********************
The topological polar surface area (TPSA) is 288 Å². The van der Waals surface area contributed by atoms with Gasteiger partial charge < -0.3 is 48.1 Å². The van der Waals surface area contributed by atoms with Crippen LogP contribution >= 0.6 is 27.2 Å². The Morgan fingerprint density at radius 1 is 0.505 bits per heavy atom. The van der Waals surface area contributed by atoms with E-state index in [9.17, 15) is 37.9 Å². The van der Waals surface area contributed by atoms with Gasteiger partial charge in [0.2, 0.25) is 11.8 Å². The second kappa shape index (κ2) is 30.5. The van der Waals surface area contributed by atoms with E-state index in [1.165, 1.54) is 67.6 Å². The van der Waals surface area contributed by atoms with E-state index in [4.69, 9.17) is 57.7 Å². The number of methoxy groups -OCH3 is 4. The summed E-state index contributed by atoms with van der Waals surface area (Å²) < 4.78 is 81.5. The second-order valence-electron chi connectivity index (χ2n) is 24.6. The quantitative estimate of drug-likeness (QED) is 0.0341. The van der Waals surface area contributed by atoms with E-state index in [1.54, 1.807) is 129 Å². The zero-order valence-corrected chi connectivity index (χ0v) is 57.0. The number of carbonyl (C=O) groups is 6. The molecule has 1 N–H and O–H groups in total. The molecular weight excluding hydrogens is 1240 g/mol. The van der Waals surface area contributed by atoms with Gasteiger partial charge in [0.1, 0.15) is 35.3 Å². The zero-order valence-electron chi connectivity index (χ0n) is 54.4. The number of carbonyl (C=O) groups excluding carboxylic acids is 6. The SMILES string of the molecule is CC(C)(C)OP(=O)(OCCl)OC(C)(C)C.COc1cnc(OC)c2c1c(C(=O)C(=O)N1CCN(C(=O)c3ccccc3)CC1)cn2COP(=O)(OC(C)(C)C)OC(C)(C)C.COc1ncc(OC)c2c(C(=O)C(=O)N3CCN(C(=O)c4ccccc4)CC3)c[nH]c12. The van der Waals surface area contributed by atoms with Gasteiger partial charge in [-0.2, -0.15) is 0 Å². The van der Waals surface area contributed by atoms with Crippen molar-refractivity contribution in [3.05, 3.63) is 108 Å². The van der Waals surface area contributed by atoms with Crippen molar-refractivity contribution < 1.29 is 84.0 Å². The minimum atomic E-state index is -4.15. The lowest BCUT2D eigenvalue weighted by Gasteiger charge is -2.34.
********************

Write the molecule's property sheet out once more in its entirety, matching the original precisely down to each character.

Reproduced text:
The topological polar surface area (TPSA) is 288 Å². The van der Waals surface area contributed by atoms with Gasteiger partial charge < -0.3 is 48.1 Å². The van der Waals surface area contributed by atoms with Crippen LogP contribution >= 0.6 is 27.2 Å². The Morgan fingerprint density at radius 1 is 0.505 bits per heavy atom. The van der Waals surface area contributed by atoms with E-state index in [9.17, 15) is 37.9 Å². The van der Waals surface area contributed by atoms with Gasteiger partial charge in [0.2, 0.25) is 11.8 Å². The second kappa shape index (κ2) is 30.5. The van der Waals surface area contributed by atoms with E-state index in [1.165, 1.54) is 67.6 Å². The van der Waals surface area contributed by atoms with E-state index in [4.69, 9.17) is 57.7 Å². The number of methoxy groups -OCH3 is 4. The summed E-state index contributed by atoms with van der Waals surface area (Å²) < 4.78 is 81.5. The second-order valence-electron chi connectivity index (χ2n) is 24.6. The quantitative estimate of drug-likeness (QED) is 0.0341. The van der Waals surface area contributed by atoms with E-state index in [1.54, 1.807) is 129 Å². The zero-order valence-corrected chi connectivity index (χ0v) is 57.0. The number of carbonyl (C=O) groups is 6. The molecule has 1 N–H and O–H groups in total. The molecular weight excluding hydrogens is 1240 g/mol. The van der Waals surface area contributed by atoms with Gasteiger partial charge in [0.1, 0.15) is 35.3 Å². The zero-order valence-electron chi connectivity index (χ0n) is 54.4. The number of carbonyl (C=O) groups excluding carboxylic acids is 6. The SMILES string of the molecule is CC(C)(C)OP(=O)(OCCl)OC(C)(C)C.COc1cnc(OC)c2c1c(C(=O)C(=O)N1CCN(C(=O)c3ccccc3)CC1)cn2COP(=O)(OC(C)(C)C)OC(C)(C)C.COc1ncc(OC)c2c(C(=O)C(=O)N3CCN(C(=O)c4ccccc4)CC3)c[nH]c12. The van der Waals surface area contributed by atoms with Gasteiger partial charge in [-0.2, -0.15) is 0 Å². The van der Waals surface area contributed by atoms with Crippen molar-refractivity contribution in [3.05, 3.63) is 108 Å². The van der Waals surface area contributed by atoms with Crippen molar-refractivity contribution < 1.29 is 84.0 Å². The minimum atomic E-state index is -4.15. The lowest BCUT2D eigenvalue weighted by Gasteiger charge is -2.34.